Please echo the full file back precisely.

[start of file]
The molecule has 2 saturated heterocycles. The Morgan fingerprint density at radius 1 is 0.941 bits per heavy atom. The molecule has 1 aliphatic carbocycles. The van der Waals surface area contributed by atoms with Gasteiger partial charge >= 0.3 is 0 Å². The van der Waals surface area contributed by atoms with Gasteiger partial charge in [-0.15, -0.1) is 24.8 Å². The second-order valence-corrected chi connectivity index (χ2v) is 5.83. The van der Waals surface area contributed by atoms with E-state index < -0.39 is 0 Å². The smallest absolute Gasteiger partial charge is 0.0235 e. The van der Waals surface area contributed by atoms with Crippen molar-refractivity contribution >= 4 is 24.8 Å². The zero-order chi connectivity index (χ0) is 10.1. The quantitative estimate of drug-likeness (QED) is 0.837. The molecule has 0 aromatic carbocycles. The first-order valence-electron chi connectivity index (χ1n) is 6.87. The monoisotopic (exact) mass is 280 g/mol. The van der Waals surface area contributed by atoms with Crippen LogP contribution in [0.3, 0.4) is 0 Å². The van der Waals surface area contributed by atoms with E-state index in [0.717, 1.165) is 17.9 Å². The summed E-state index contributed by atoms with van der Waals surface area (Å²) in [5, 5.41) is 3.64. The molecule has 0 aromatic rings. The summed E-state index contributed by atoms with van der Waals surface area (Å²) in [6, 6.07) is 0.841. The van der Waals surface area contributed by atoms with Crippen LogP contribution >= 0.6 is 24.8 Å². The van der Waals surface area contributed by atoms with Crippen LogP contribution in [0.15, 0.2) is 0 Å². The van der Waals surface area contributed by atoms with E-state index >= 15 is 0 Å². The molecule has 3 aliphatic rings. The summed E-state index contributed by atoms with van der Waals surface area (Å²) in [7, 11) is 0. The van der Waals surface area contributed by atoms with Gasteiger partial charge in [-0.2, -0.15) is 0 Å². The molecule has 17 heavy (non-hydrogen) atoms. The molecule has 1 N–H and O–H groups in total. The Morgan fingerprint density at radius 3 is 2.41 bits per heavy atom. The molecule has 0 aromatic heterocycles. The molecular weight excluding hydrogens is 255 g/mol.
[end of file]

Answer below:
The molecule has 2 saturated heterocycles. The Morgan fingerprint density at radius 1 is 0.941 bits per heavy atom. The molecule has 1 aliphatic carbocycles. The van der Waals surface area contributed by atoms with Gasteiger partial charge >= 0.3 is 0 Å². The van der Waals surface area contributed by atoms with Gasteiger partial charge in [-0.15, -0.1) is 24.8 Å². The second-order valence-corrected chi connectivity index (χ2v) is 5.83. The van der Waals surface area contributed by atoms with E-state index < -0.39 is 0 Å². The smallest absolute Gasteiger partial charge is 0.0235 e. The van der Waals surface area contributed by atoms with Crippen molar-refractivity contribution >= 4 is 24.8 Å². The zero-order chi connectivity index (χ0) is 10.1. The quantitative estimate of drug-likeness (QED) is 0.837. The molecule has 0 aromatic carbocycles. The first-order valence-electron chi connectivity index (χ1n) is 6.87. The monoisotopic (exact) mass is 280 g/mol. The van der Waals surface area contributed by atoms with Crippen LogP contribution in [0.3, 0.4) is 0 Å². The van der Waals surface area contributed by atoms with E-state index in [0.717, 1.165) is 17.9 Å². The summed E-state index contributed by atoms with van der Waals surface area (Å²) in [5, 5.41) is 3.64. The molecule has 0 aromatic rings. The summed E-state index contributed by atoms with van der Waals surface area (Å²) in [6, 6.07) is 0.841. The van der Waals surface area contributed by atoms with Crippen LogP contribution >= 0.6 is 24.8 Å². The van der Waals surface area contributed by atoms with Crippen LogP contribution in [0.15, 0.2) is 0 Å². The van der Waals surface area contributed by atoms with E-state index >= 15 is 0 Å². The molecule has 3 aliphatic rings. The summed E-state index contributed by atoms with van der Waals surface area (Å²) in [7, 11) is 0. The van der Waals surface area contributed by atoms with Gasteiger partial charge in [-0.2, -0.15) is 0 Å². The molecule has 17 heavy (non-hydrogen) atoms. The molecule has 1 N–H and O–H groups in total. The Morgan fingerprint density at radius 3 is 2.41 bits per heavy atom. The molecule has 0 aromatic heterocycles. The molecular weight excluding hydrogens is 255 g/mol.